It seems not a "year in review" post goes by without some sort of bike related updates. After the devastation of having to return my cargo bike last year, 2022 saw the arrival of "Bob" (token Instagram post). We've had this bike for coming up for a year (having got it in January) and it's great. Both the kids love it and it serves as a second car - allowing me to take things places (including Christmas trees) and shuttle kids about. I've done over 1,500 miles on it this year and it handles everything I throw at it. Trying to get it in the bike shed at work is a bit of a battle, but I have a technique now.
I fel self-concious & nervous riding it at first, but now it is second nature and I chuck it round corners like I'm on the final bend of a race. Getting on "normal" (short) bikes always takes me a few seconds to adjust.
Another bike made it into the garage this Christmas in the form of a present for my wife. It's an electric one which can carry the older child on the back, so she can keep up with me and the kids when in Bob and/or take the boy out on his own if desired. We've already been on a trip to the library and I'm hoping 2023 is the year we start doing more trips by bike and leaving the car at home.
2022 saw us hire our first Junior Backend Developer. The Backend development team is now bigger than it ever has been and that is much needed as the projects we're undertaking are more and more complex. Despite being junior, Ankita is already picking up plenty of TYPO3 and other backend skills to take pressure of the other backend developers. We're hoping to see her really progress over the next year and take on more complex stuff over time.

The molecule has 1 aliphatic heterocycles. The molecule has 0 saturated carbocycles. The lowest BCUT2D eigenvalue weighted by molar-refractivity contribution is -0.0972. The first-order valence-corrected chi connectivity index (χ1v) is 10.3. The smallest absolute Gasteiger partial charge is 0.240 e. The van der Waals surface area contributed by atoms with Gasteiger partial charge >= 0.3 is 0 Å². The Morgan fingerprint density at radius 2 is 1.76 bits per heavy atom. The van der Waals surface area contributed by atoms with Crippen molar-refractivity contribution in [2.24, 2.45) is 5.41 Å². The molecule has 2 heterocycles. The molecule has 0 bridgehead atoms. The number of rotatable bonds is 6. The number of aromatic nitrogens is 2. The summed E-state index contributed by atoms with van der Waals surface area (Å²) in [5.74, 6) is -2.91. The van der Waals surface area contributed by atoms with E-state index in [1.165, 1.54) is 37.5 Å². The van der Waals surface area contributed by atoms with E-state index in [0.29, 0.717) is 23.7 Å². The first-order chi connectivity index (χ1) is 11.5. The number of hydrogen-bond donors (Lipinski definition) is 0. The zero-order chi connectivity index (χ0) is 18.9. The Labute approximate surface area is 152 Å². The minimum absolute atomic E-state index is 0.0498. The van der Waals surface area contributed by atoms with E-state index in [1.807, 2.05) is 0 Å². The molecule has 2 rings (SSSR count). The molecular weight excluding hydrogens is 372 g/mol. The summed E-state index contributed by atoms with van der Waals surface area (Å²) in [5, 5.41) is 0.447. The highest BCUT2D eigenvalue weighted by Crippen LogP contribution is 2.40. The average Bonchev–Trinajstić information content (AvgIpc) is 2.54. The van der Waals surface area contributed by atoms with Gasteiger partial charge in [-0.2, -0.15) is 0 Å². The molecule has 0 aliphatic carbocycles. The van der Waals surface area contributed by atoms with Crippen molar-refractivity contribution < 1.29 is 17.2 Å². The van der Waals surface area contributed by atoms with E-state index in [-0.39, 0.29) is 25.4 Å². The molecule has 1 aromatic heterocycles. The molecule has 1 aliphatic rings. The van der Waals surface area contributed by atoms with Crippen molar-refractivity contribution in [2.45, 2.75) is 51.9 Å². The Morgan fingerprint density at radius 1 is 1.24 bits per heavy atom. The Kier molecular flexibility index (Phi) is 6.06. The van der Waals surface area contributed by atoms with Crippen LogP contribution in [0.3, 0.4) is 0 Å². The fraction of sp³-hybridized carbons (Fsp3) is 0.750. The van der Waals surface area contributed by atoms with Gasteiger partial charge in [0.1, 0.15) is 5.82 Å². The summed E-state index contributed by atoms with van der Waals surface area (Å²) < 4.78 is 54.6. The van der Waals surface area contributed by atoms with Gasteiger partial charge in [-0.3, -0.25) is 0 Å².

On the tech side, our Gitlab CI processes have stepped up and we are now deploying non-docker sites using it. Our linting game is improving too which is ensuring everyone is coding to the same standards. Despite the big challenges in developing and debugging a CI stage (as you have to push to Gitlab and run the pipeline), I find the CI stuff really rewarding to work on. Maybe it's the restrictions that add to the rush of adrenaline when something works.
We've also, for once, got some "values" the dev team are going to follow for 2023. The idea is that our internal development time & resources should be working towards one (or both) and they can help guide any decisions we need to make this year.
The two values are Unity and Efficiency. We currently maintain after over 60 sites and the last couple of years have been spent optimising, innovating and updating our processes, workflows and code, so we now need to take stock and ensure everything is unified and up-to-date.
By ensuring all the sites are unified and have the same underlying structure, our efficiency will improve as we won't need to context switch so much.
At home, my wife left her job in teaching to pursue a career which gave her evenings and weekends back. The kids are forever growing up, Alfie is a big fan of Lego now (along with Uno and Snakes & Ladders). Ruby is walking and talking and her personality (of being an absolute joker) is starting to shine through.
As for the stats roundup...
Cycling mileage increased, but most of that was on Bob - I think I only managed one or two rides on the Sunday bike this year, along with a similar amount of non-cargo bike commutes to work.
Steps decreased, but calories burned increased (probably because of the cycling mileage increase). All in all, it was a more active year, but still not as active as I would like.
The blog post popularity is a bit skewed as I changed analytics provider and lost a load of data (which was the cause of me switching). For example, I know the post about improving Gitlab CI build speed gained a lot of traction when I posted it, but that isn't reflected in the table.
As mentioned last year, I started Geocaching again, finding an average of 0.4767 a day. I'm 88 away from my 1000th find which should be easily doable this year.
I don't know what 2023 will bring. Hopefully more beer, more bike miles and more Geocaching.